In an interview with The Standard, Hussein Shariff Omar, who will fly out today, said Kenyans have been travelling in batches. The last group of 1,000 pilgrims is expected to leave tomorrow.
He said a third of the Kenyan pilgrims are women.
Mr Shariff said the faithful plan to hold special prayers for Kenya in Mecca.
"We shall be seeking Allah's divine intervention to help Kenyans prosper. We all know what happened during the elections. Kenya was a divided state and there was tension. We thank God that we are seeing normalcy and that political leaders are reaching out to one another to embrace peace, which we all need here," Shariff said.
The Kenyans will join over two million Muslim faithful from all over the world in Mecca.
The hajj is one of the Five Pillars of Islam, a mandatory duty for all adult Muslims who are physically and financially capable, which must be performed at least once in a lifetime. The rich and poor alike go for the hajj dressed in white garments.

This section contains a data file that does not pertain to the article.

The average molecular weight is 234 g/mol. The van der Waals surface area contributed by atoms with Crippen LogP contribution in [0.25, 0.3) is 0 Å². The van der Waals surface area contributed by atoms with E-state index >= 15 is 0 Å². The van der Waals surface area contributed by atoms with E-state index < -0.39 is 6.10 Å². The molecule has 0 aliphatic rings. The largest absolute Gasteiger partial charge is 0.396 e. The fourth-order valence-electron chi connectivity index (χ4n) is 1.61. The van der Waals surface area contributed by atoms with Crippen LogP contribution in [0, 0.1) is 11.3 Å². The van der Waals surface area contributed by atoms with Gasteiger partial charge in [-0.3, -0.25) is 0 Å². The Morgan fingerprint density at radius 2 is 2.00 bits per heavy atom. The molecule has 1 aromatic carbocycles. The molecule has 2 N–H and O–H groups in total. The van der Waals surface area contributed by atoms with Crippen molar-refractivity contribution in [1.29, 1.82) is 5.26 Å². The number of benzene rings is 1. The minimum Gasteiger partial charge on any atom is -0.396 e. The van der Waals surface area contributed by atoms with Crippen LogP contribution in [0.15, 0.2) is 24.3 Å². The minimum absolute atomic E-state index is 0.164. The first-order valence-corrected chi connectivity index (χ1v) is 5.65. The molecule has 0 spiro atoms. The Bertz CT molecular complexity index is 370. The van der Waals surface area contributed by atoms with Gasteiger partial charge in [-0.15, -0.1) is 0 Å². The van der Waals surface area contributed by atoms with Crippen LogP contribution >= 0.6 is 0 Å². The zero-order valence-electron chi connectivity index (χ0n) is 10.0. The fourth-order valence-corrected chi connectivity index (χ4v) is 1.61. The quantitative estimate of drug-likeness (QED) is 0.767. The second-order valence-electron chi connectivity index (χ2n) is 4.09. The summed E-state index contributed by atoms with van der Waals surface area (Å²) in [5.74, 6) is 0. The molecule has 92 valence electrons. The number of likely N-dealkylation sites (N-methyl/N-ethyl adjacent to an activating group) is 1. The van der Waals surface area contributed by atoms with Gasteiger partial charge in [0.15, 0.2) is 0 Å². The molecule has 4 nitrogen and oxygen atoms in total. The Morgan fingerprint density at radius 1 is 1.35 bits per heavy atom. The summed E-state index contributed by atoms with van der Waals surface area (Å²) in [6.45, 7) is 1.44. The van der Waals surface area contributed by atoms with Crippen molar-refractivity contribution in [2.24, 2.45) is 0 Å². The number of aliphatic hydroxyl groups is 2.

Following the death of hundreds of people in a stampede in 2015, Saudi authorities have come up with several safety measures.
These include suspended access to the Kaaba during prayers. Walking around the building has also been stopped to avoid overcrowding.
Saudi authorities have started issuing pilgrims with identification bracelets with a bar code readable by smartphone. It holds data on the pilgrim’s identity, nationality, and place of lodging in Mecca.